Writing LGBTQI+ Fantasy For Northern Ireland
Throughout February, we’re getting people from all over Northern Ireland to contribute personal pieces in the run up to the election on March 2nd. 28 days in February for 28 different voices.
I write LGBTQIA+ fantasy novels.
Yes, that is a mouthful, but I think it’s a mouthful worth saying. Why? I would love to tell you just that.
I’m a rare species in itty bitty Northern Ireland: the elusive non-binary. What does that mean, exactly? I don’t identify as either male or female. Most people scoff at that. You have to be one or the other, not both or neither. To be blunt, I don’t care what people think any more.
I’m not androgynous – that’s a different thing entirely. I have a female name, and to look at me, you would think, that’s a woman. That’s part of the reason I write what I do: to educate people that the LGBTQIA+ spectrum 1) exists, and 2) isn’t always easily defined.
My books are very queer. My main character is asexual/aromantic, another major character is non-binary like myself, and there are two gay princes. The books are all about the fantastical element as well: there’s magic, and the characters aren’t humans. They’re not human-like in any way. They’re mammal-reptile hybrids, and this was a deliberate choice on my part. I didn’t want anything remotely human, because what I want to portray is, ironically, alien to the human experience: equality.
In the world of Rise of the Darkwitch, different cultures are dominated by different genders. There’s an acceptance of a third or non-gendered people, and there’s open acceptance of “non-straight” characters. None of the conflict in the book comes from gender or sexuality.
What you have instead is conflict within families, and conflict between cultures. The Masvams want to dominate all other lands, and the Metakalans and Althemerians are (understandably) resistant. There are cultures that are primarily dominated by females, and those dominated by males. There are marriage pacts, insults, squabbles over thrones and borders.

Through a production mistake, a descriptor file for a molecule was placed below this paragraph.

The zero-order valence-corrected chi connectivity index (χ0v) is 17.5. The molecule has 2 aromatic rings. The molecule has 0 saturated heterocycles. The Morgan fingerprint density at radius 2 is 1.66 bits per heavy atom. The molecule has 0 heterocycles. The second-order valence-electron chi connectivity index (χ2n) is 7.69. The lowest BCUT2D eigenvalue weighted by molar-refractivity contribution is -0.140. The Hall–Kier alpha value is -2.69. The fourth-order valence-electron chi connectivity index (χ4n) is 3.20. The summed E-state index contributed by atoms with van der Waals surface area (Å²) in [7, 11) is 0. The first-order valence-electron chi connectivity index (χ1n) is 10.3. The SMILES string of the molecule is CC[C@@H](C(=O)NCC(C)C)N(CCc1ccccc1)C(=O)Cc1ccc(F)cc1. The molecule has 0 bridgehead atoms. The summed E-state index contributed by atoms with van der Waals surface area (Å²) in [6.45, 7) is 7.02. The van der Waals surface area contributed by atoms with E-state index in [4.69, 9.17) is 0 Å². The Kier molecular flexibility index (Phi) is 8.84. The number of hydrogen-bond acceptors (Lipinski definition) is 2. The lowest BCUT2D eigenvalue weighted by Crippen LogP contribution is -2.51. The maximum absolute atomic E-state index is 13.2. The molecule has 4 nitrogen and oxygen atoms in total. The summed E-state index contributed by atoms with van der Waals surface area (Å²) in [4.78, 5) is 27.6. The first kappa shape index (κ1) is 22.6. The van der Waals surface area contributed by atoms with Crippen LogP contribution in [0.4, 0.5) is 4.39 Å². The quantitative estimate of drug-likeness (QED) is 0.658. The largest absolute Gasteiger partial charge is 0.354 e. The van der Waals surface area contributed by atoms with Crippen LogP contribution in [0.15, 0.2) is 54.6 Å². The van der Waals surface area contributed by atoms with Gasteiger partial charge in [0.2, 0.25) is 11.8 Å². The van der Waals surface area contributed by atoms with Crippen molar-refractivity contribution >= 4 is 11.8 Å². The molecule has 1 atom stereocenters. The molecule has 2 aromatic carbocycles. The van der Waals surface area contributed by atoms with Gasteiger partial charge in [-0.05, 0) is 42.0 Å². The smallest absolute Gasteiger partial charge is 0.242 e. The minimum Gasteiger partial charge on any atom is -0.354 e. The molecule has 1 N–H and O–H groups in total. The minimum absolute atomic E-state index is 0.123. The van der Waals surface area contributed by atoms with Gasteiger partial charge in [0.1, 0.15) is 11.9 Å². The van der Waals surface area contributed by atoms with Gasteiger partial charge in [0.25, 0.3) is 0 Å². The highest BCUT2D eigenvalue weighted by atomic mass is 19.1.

There are also friendships, tight bonds tied together by tragedy and hardship. The main trio, Emmy, Zecha, and Charo – a “strange-looking” creature of different colours, a questioning non-binary character, and a former slave – are taken from their homes and their lives by Masvam invaders, only to find themselves thrown into a bloody war that threatens them all. Emmy, always the outcast, finally realises why she is different, all with the help of a mysterious sorceress, who gives her a task that will change the world. And there’s more. There’s budding romance, there’s magic, there’s murder.
But may I please repeat: none of the conflict comes from gender or sexuality.
This is vitally important. I’m tired of coming-out narratives. I’m tired of the tokenistic LGBTQIA+ character. This isn’t reflective of real life experience. Not everyone has a coming out story. I don’t. I just decided one day to start accepting myself for what I am. There was no, “Mum, Dad, I have something to tell you…” There was no, “I’m here, I’m queer, get over it!” There’s just been a gradual shift in the way I think about myself, and I hope how others think of me.
But that’s the most important part: I’m still me. I’m not a different person now as a twenty-nine year old non-binary person than I was as a questioning sixteen year old, or a tomboyish eight year old wearing their older brother’s hand-me-down clothing. I’ve always been myself, me. It’s just the way I think about myself that has changed.
That’s one of the most important reasons I write the books I do. One of the repeating phrases in my first novel is the question: “Who are you?” It’s a question all people should ask themselves, and it’s a question I think needs addressing within writing in general, especially the LGBTQIA+ sub-genre.
Because I am not a token. I am not a curiosity, thrown into life to tick the diversity box. I’m a person, just like Mr and Mrs and Mx Anybody Else. I might not identify in a conventional way, but that doesn’t mean I can be used to “spice up” someone’s otherwise failing narrative. I am me, and that should be enough.
In my novels, being gay or bisexual, non-binary or asexual, is accepted as the norm, because it needs to be accepted like that somewhere – and the real world isn’t doing a great job at accepting us. Especially in Northern Ireland, where my marriage is only accepted on the basis of the arbitrary gender written on my birth certificate. We need change. We need acceptance – especially here.
Marriage equality is something I’m passionate about, and I’m tired of the faded old dogma we’re used to. I’m tired of the so-called Petition of Concern. Most of all, I’m tired of the line I keep getting on my doorstep, “Because of my deeply-held beliefs, I cannot…”
Fair enough. Don’t. Don’t get married to another man or woman. Don’t approve of it. But equally, don’t stop the rest of us from getting on with our lives.
At least in my novels, it doesn’t matter what gender you are – male, female, or other – because no matter what, you can marry the one you love. I wish that it was that way in real life. Here’s hoping that with the Assembly Election looming, that we get some kind of change, and some kind of equality.
That’s why I write LGBTQIA+ fantasy. It is a mouthful, but it’s definitely a mouthful worth saying.